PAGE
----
The Minnesota Vikings gained a new home last summer with the completion of U.S. Bank Stadium. But the latest addition to the Minneapolis skyline has some people worried about its impact on local bird populations. Many fear the $1.1 billion structure will lead to a dramatic increase in bird deaths due to window strikes, because it’s hard for birds to see that the stadium’s massive glass windows aren’t open spaces. But an extracurricular science project by three Minnetonka middle schoolers might offer a solution.
Minnetonka Middle School West students Elena Dodd, 11, Sam Dodd, 13, and Alex Schwaller, 13, participate in the FIRST Lego League, an international science competition in which, among other things, students must create a solution to a problem around a particular theme. This year, participants were tasked with identifying and solving a problem related to human-animal interactions, and as Elena, Sam and Alex were brainstorming, the bird idea hit them—almost literally.
“We were thinking of problems that have to do with animals, and as we were brainstorming, a bird ran into the window,” Sam says. “At first we thought it was probably just normal, but we were thinking of ideas again, and another bird hit the window.” That left them wondering about how big a problem such collisions were. They discovered that in North America alone, nearly a billion birds die each year after running into glass. From there, they had both a project—how to make the U.S. Bank Stadium and its 4-plus acres of glass windows safe for passing birds—and a team name: Avian Allies.
The stadium was a clear-cut choice for the three. “It’s close to the Mississippi River, which is one of the main bird migration routes in America,” Elena explains. “So there’s going to be huge swaths of birds flying by the Mississippi River at night, and they’re not going to see the glass, so they’re going to run into it.” Originally, the team’s list of possible solutions included ideas like nets at windows to catch birds as they fall, and small white dots on the glass itself, but neither was an attractive solution, as they compromised the windows’ transparency.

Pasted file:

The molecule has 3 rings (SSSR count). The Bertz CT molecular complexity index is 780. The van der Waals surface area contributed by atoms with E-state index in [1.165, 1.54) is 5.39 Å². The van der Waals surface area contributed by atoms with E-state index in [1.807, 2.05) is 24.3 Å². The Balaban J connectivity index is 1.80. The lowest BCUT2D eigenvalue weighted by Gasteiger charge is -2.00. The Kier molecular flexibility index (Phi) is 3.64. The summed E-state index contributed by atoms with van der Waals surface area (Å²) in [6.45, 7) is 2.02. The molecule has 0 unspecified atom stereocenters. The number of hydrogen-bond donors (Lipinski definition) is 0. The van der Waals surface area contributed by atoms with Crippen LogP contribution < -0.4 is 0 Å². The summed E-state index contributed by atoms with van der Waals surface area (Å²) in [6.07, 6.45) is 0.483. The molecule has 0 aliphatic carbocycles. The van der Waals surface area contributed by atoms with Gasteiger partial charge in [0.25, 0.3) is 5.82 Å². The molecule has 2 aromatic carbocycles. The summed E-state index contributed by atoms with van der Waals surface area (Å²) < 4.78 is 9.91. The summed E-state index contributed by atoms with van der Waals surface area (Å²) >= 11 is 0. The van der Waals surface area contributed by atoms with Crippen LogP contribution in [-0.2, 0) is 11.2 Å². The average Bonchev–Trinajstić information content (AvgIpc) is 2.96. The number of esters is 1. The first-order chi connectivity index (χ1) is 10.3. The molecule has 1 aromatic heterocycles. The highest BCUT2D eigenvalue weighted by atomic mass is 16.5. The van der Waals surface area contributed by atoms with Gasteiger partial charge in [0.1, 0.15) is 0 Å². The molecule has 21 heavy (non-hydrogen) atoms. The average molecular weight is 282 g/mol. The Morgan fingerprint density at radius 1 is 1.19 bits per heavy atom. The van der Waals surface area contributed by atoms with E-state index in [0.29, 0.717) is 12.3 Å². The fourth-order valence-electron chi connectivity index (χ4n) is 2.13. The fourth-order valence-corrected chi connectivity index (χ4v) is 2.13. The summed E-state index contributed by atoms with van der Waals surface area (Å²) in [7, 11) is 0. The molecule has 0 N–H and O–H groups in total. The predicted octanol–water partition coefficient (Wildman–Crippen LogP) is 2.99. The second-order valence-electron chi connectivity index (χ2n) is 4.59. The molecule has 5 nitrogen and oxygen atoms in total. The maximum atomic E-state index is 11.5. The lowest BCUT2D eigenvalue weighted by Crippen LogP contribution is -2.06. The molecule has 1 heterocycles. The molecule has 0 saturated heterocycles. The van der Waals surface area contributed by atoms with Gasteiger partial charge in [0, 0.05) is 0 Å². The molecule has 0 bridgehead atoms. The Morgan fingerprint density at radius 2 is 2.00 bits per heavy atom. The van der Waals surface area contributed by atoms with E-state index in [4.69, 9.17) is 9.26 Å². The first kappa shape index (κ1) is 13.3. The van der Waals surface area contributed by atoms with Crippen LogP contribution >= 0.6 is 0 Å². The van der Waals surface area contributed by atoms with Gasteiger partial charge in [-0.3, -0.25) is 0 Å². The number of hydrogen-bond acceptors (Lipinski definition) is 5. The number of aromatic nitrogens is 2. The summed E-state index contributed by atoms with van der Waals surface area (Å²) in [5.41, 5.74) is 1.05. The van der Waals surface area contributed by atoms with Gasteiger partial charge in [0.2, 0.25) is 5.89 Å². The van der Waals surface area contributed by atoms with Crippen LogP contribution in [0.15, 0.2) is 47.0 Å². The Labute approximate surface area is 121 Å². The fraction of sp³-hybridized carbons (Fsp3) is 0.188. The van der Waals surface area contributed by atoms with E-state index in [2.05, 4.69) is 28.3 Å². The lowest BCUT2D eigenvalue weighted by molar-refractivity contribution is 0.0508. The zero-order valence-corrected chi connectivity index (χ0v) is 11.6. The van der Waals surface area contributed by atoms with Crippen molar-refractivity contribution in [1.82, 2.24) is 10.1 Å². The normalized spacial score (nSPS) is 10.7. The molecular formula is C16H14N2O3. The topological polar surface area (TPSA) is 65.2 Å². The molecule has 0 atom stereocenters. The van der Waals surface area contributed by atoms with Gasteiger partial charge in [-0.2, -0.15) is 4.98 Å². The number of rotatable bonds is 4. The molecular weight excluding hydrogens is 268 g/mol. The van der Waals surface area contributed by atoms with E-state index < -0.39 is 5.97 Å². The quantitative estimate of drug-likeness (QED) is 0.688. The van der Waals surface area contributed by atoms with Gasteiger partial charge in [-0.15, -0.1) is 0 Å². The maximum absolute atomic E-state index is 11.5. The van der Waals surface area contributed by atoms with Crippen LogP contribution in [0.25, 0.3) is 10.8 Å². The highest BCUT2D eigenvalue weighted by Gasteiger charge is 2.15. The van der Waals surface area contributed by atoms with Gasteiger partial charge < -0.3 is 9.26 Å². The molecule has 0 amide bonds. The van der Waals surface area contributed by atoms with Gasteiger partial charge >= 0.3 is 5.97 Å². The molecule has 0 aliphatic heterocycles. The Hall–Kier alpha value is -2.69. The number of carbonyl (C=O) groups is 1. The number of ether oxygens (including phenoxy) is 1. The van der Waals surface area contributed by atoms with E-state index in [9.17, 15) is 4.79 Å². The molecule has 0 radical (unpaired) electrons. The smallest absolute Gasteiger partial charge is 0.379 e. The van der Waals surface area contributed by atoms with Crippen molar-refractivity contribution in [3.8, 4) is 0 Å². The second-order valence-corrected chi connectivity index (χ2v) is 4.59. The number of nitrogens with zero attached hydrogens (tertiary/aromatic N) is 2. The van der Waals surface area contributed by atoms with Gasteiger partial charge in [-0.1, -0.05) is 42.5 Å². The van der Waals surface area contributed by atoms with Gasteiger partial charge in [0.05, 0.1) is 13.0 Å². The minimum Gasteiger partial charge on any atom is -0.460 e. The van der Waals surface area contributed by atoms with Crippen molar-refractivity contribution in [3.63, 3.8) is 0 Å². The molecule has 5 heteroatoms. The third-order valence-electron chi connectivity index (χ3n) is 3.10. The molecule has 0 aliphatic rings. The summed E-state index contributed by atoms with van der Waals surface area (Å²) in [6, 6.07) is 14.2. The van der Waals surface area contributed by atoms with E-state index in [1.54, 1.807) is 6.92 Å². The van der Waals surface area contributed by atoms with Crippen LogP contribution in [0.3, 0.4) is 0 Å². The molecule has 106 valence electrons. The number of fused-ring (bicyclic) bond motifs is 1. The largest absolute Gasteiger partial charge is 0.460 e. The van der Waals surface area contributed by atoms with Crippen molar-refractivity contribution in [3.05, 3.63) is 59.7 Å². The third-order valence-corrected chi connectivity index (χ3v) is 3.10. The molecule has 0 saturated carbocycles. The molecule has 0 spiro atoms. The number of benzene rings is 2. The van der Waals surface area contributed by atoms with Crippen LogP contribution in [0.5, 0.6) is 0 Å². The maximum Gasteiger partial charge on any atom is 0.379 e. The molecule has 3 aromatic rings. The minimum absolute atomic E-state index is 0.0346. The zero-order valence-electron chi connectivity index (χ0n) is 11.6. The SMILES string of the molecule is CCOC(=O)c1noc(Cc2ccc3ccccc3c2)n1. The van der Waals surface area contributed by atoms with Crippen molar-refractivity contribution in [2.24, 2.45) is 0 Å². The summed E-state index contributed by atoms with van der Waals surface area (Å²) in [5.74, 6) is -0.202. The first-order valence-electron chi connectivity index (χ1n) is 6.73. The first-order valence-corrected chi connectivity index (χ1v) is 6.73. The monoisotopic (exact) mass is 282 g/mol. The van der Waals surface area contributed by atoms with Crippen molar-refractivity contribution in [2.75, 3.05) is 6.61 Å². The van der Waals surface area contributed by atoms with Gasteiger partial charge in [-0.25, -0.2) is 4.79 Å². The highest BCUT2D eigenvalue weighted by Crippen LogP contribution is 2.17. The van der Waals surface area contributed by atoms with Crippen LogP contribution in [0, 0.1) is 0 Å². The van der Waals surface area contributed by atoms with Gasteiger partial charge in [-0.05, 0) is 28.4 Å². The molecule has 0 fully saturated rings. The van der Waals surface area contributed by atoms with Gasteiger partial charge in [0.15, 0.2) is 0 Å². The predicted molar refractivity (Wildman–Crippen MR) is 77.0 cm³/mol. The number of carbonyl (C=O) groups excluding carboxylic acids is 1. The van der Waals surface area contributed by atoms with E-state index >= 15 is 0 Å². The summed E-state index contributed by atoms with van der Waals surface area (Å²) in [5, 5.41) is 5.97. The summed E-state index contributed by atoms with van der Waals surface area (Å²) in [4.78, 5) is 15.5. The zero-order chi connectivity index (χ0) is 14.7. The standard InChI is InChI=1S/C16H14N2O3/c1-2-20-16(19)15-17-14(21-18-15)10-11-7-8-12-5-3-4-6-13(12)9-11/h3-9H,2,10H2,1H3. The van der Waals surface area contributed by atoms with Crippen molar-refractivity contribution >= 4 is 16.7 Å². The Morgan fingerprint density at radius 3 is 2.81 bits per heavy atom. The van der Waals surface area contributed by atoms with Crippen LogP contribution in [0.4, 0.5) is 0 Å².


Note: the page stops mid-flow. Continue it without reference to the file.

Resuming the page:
Through research, they found that birds see a wider spectrum of color than people do. While the human eye filters out ultraviolet light, birds can see it clearly. That led the Avian Allies to their final idea: a UV-infused film that could be applied to the stadium’s giant windows. “Our film would be injected with UV paints so that would keep the transparency of the windows,” Alex explains. “But the birds would have a higher chance of not flying through.”
Elena, Sam and Alex’s innovative idea has an impact outside of the science competition, too. In November, they presented their research and pitched their design to the Minnesota Sports Facilities Authority, the committee in charge of the construction and operation of U.S. Bank Stadium. Although plans to make the stadium more bird-friendly won’t begin anytime soon, MSFA has issued a $300,000 study on bird fatality and told Elena, Sam and Alex that their work will be a part of it. For now, the team is busy preparing for further rounds of competition and fine-tuning their idea.
The Avian Allies advanced to the Minnesota state championships for the FIRST Lego League. At sectionals, the team won first prize for their research project, and in January, they toured 3M’s newest laboratory and met with a key scientist there about the bird-window collision issue. As of this writing, state championship results weren’t yet known; visit hightechkids.org for more info.